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Population change can be interpreted as the result of the continuous confrontation and adaptation between the forces of constraint and the forces of choice. Forces of choice are the ability to modulate and control behaviors that have demographic consequences, such as entering into a reproductive union; having children; protecting and enhancing health with adequate nutrition, housing, and clothing; moving and migrating from one place to another. Modern demography has been characterized by an acceleration with a variety of geographical patterns, and this variety increases the smaller the scale of analysis. This chapter outlines the nature of the demographic systems prevailing in different parts of the world in the eighteenth century. It presents the factors that determine a change or a transformation of a demographic system, therefore affecting population development. To define demographic transition as the process that has reduced mortality and fertility from the high pre-nineteenth-century levels to the low ones that prevail nowadays in Europe, America, and East Asia.
An Egyptian student and his friends believed that a wave of atheism and debauchery flooded their country following the First World War. In their view, materialism, imperial occupation and weakness of religious leaders caused a crisis for Muslims. When this young man, Ḥasan al-Bannā (1906–49), received an assignment to teach in Ismailia, in the Suez Canal zone, he went with a determination to awaken people to ‘the enormous dangers confronting the very essence of their religion because of the advance of licentiousness and apostasy’. Preaching in coffee houses and in private homes, he gained a significant following. Then, in 1928, he joined others in establishing the Muslim Brotherhood (Al-Ikhwān al-Muslimīn). This organisation quickly became a well-known association dedicated to Islamic reform and its creation is a milestone in the emergence of new styles of Muslim organisations. The Muslim Brotherhood is in many ways the prototype of modern activist Islamic organisations.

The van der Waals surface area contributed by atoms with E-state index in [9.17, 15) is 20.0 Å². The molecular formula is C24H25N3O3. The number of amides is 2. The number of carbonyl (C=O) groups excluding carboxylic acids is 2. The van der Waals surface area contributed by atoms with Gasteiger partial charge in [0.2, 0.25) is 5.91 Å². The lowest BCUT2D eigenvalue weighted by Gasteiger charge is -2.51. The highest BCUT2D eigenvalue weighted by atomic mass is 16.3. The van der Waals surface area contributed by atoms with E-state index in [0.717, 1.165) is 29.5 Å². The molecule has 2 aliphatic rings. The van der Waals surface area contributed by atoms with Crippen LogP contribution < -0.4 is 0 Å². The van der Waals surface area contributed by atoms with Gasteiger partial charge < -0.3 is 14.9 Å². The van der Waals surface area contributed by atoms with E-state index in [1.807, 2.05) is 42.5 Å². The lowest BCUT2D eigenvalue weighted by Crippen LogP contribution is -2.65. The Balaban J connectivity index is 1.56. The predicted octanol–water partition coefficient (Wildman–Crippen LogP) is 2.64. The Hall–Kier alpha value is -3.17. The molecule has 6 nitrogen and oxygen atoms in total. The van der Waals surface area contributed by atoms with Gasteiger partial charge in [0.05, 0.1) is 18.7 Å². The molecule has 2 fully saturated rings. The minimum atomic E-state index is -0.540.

The Brotherhood was not alone in the Muslim world during the fifty years after the First World War as an organisation dedicated to religious renewal. From South-East Asia to North-West Africa, people like al-Bannā worked to counter what they believed to be Muslims’ weakness in the face of Western military power and the challenges of modernity. The movements took many forms but these individuals and groups are not simply a stubborn conservative resistance to encroaching modernity. Instead, they are a dynamic part of the modern experiences of the Muslim world.
“Area studies” as a way of trying to understand human experience is undergoing a major transition. Questioning the connection between Middle East and African studies highlights important dimensions of the changing nature of area studies at the beginning of the 21st century.
Al-Sa⊂di's Ta⊃rikh al-sudan is an essential source for the history of West Africa in the 15th and 16th centuries and a significant volume in the library of Muslim history. Although a French translation by Octave Houdas has been available for more than a century, al-Sa⊂di's history has been used primarily by specialists and is known more generally only through references to it in textbooks and monographs. The publication of John Hunwick's translation makes this important work readily available to a broad audience in a readable and very usable form.
The sounds and activities of an increasingly globalized human world often drown out the noises of the debates in scholarly journals and intellectual magazines about the coming wars among civilizations. This globalized theater of life is paradoxical, conflictridden and often destructive of many human values, but it is fundamentally an increasingly one-world context. Its struggles and conflicts cannot be best understood by viewing them as if they were wars between essentially different and separated entities.